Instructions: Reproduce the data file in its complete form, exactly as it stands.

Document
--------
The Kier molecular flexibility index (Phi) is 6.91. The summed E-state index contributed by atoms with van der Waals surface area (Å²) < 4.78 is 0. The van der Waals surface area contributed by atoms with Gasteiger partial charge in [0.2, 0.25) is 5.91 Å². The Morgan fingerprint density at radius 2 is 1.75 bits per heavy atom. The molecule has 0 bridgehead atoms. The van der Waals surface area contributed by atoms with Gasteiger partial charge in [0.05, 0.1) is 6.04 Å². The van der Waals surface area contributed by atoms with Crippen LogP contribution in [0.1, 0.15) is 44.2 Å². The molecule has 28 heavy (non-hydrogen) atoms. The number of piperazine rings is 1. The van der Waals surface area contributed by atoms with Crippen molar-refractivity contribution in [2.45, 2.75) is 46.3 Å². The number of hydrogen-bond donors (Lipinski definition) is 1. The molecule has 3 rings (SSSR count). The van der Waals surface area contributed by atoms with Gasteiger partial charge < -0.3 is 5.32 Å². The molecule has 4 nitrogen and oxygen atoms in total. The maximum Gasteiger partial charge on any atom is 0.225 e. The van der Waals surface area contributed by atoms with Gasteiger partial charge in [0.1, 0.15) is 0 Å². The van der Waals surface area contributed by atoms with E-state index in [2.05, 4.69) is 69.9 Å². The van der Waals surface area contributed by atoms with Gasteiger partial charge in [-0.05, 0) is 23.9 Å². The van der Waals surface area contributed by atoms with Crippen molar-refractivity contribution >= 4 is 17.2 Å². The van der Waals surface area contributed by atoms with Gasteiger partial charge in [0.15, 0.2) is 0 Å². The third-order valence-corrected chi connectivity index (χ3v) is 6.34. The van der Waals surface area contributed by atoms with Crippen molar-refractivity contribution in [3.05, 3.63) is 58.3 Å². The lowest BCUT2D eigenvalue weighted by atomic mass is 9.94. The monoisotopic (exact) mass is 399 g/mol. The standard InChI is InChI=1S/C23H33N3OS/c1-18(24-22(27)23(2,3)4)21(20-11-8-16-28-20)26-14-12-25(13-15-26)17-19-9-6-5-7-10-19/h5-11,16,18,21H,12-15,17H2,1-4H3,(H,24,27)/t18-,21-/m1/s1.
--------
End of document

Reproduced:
The Kier molecular flexibility index (Phi) is 6.91. The summed E-state index contributed by atoms with van der Waals surface area (Å²) < 4.78 is 0. The van der Waals surface area contributed by atoms with Gasteiger partial charge in [0.2, 0.25) is 5.91 Å². The Morgan fingerprint density at radius 2 is 1.75 bits per heavy atom. The molecule has 0 bridgehead atoms. The van der Waals surface area contributed by atoms with Gasteiger partial charge in [0.05, 0.1) is 6.04 Å². The van der Waals surface area contributed by atoms with Crippen LogP contribution in [0.1, 0.15) is 44.2 Å². The molecule has 28 heavy (non-hydrogen) atoms. The number of piperazine rings is 1. The van der Waals surface area contributed by atoms with Crippen molar-refractivity contribution in [2.45, 2.75) is 46.3 Å². The number of hydrogen-bond donors (Lipinski definition) is 1. The molecule has 3 rings (SSSR count). The van der Waals surface area contributed by atoms with Gasteiger partial charge < -0.3 is 5.32 Å². The molecule has 4 nitrogen and oxygen atoms in total. The maximum Gasteiger partial charge on any atom is 0.225 e. The van der Waals surface area contributed by atoms with Gasteiger partial charge in [0.1, 0.15) is 0 Å². The van der Waals surface area contributed by atoms with E-state index in [2.05, 4.69) is 69.9 Å². The van der Waals surface area contributed by atoms with Gasteiger partial charge in [-0.05, 0) is 23.9 Å². The van der Waals surface area contributed by atoms with Crippen molar-refractivity contribution >= 4 is 17.2 Å². The van der Waals surface area contributed by atoms with Gasteiger partial charge in [0.15, 0.2) is 0 Å². The third-order valence-corrected chi connectivity index (χ3v) is 6.34. The van der Waals surface area contributed by atoms with Crippen molar-refractivity contribution in [3.05, 3.63) is 58.3 Å². The lowest BCUT2D eigenvalue weighted by atomic mass is 9.94. The monoisotopic (exact) mass is 399 g/mol. The standard InChI is InChI=1S/C23H33N3OS/c1-18(24-22(27)23(2,3)4)21(20-11-8-16-28-20)26-14-12-25(13-15-26)17-19-9-6-5-7-10-19/h5-11,16,18,21H,12-15,17H2,1-4H3,(H,24,27)/t18-,21-/m1/s1.